A good lens is a wonderful thing—and every bit as important as a good camera body. The huge number of megapixels available on modern DSLRs are wasted if images are captured through a soft, dull piece of glass. As you grow as a photographer you will learn to appreciate the quality—and in some cases the deficiencies—of different lenses.
But which lens to get started? Your choice depends on what you’d like to shoot and on your budget. In this tutorial I’ll try and point you toward options that will help you learn and develop your skills, but also look at which types of lens best suits which type of photography.
My first point may come as a shock; it certainly did to me when I started out. An SLR lens does not fit on any SLR camera. A Canon lens won’t work on a Nikon and an old film-era lenses won’t work on modern DSLRs, in many cases. Cameras have different mounts (put crudely, the size and shape of the hole to which a lens attaches) and nowadays there are all sorts of electronics that have to connect between camera and lens. So hold your horses before grabbing the ‘bargain’ lens you’ve spotted in the charity shop. First check that it will fit on/work with your camera body.
Many DSLRs offers include a lens, apparently ‘free’ or at a considerable saving. On the positive side, you gain a lens that has a general purpose zoom, meaning you can experiment with different focal lengths. Also, since they are cheap (although only ever ‘free’ in the same way as an airline meal is) you aren’t investing much. On the negative side, the image quality is poor. I would recommend spending a little more and aiming higher.
Most people are familiar with a zoom lens. It covers a range of focal lengths. My most-used lens is a ‘general purpose’ zoom 24mm–70mm. A 24mm (or anything below 35mm) lens is classed as wide-angle; 70mm and beyond is classed as telephoto.
Wide-angle is fairly self-explanatory—it encompasses a large portion of the view in front of you.
Telephoto is the opposite. Like a telescope, it allows you to see a much smaller portion but magnified or ‘brought closer’.
A prime lens has only one focal length, that is, it doesn’t zoom. It can be wide-angle, telephoto, or ‘normal’ (around 50mm which offers roughly the perspective of the human eye). What it lacks in the flexibility of a zoom it makes up for in sharpness and often in width of aperture, which allows for crisper shooting in low light conditions. A lens with a wide aperture is known as a ‘fast’ lens.
Different lenses suit different types of photography. A sports or a nature photographer might use a telephoto much of the time, often a huge bazooka of a lens with a focal length of 300mm or more. A photojournalist or candid street photographer might often opt for a wide-angle lens when s/he is in the midst of the action. A portrait photographer might want to stick to a ‘normal’ lens and possibly a prime lens in order to get a narrow depth of focus and therefore draw attention to the eyes. A landscape photographer would probably use a range of focal lengths and might be advised to invest in a general-purpose zoom.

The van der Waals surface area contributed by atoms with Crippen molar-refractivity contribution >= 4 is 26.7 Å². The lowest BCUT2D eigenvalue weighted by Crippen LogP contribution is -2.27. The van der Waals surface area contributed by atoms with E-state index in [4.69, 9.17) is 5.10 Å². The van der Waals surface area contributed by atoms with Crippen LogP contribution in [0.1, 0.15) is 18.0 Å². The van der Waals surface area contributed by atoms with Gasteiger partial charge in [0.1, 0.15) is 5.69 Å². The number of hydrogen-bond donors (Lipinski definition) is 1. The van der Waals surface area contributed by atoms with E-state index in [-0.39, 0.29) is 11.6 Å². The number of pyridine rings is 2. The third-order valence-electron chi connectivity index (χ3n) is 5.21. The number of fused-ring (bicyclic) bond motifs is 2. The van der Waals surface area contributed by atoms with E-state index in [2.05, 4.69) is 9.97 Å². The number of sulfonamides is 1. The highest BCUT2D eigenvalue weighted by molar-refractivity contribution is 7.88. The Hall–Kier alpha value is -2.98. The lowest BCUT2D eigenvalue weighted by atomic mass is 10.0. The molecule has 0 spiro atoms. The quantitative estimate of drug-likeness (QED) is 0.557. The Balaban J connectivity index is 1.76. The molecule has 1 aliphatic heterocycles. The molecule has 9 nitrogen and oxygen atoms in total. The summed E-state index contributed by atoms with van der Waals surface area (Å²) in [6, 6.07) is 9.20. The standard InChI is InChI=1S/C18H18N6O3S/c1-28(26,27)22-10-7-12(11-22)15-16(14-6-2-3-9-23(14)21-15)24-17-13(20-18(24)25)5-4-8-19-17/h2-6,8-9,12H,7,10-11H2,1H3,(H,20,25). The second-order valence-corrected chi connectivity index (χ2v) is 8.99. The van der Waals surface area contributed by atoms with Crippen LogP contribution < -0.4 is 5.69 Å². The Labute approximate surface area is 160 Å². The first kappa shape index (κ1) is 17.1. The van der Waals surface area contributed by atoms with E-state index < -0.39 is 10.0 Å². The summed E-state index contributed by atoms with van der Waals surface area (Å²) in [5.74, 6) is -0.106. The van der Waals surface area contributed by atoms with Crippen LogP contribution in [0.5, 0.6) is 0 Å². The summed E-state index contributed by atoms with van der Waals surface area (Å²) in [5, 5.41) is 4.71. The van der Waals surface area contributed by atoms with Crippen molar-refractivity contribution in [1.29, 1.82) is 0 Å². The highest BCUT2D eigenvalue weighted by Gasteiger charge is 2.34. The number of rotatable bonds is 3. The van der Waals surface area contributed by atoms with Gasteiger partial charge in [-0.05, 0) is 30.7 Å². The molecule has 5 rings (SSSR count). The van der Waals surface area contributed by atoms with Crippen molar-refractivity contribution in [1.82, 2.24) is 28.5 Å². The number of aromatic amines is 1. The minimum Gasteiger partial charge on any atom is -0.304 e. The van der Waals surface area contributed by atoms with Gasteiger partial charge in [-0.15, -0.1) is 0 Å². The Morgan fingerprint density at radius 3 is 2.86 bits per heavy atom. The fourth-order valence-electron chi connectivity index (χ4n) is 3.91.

That said, there are no hard and fast rules. Some of the best nature photography I’ve seen was shot on normal or wide-angle lenses. The unusual perspective and sense of closeness to a wild animal that the viewer gains is fresh and thrilling.
Many photographers, when they’re starting out, have only a vague idea of what they might shoot. You may love nature but soon come to realize that spending days on end waiting for a shot of a woodpecker is a little unrealistic. Instead you may point your camera toward your children.
In order to remain flexible, I would recommend starting off with a general-purpose zoom. Something in the region of 24–70mm or 28–105mm gives you lots of scope for experimentation. You may not be able to catch the expression on the batsman’s face when he is bowled out, but you can do plenty of portraits, landscapes and close-quarter action.
A 50mm prime lens is also great to have, not least for portraits. They tend to be small, wonderfully sharp, and fast. The benefits of sharpness and speed may not be immediately apparent but they will become more and more so as you progress. And 50mms are cheap—you should be able to pick one up for around $100.
And yes, you might want to throw in a telephoto zoom (something like a 70–300mm).
You may find lenses with similar focal lengths at very different prices. There are many factors that constitute quality, or lack thereof. Materials are one—they determine durability and image quality (beware plastic lenses).
But probably the biggest factor is the ‘F’ number. This refers to the width of aperture. A cheap zoom may be marked f/4.5–5.6. This means in low light (dusk, indoors) you would really struggle to get sharp shots. By contrast, one prime lens I love is f/1.4. This lets in 3 or 4 times as much light as the cheap zoom. This may sound arbitrary but it makes a world of difference if you’re shooting in a church without using flash.
It’s more expensive to produce lenses with wider apertures (smaller F number) and they are usually better quality all around.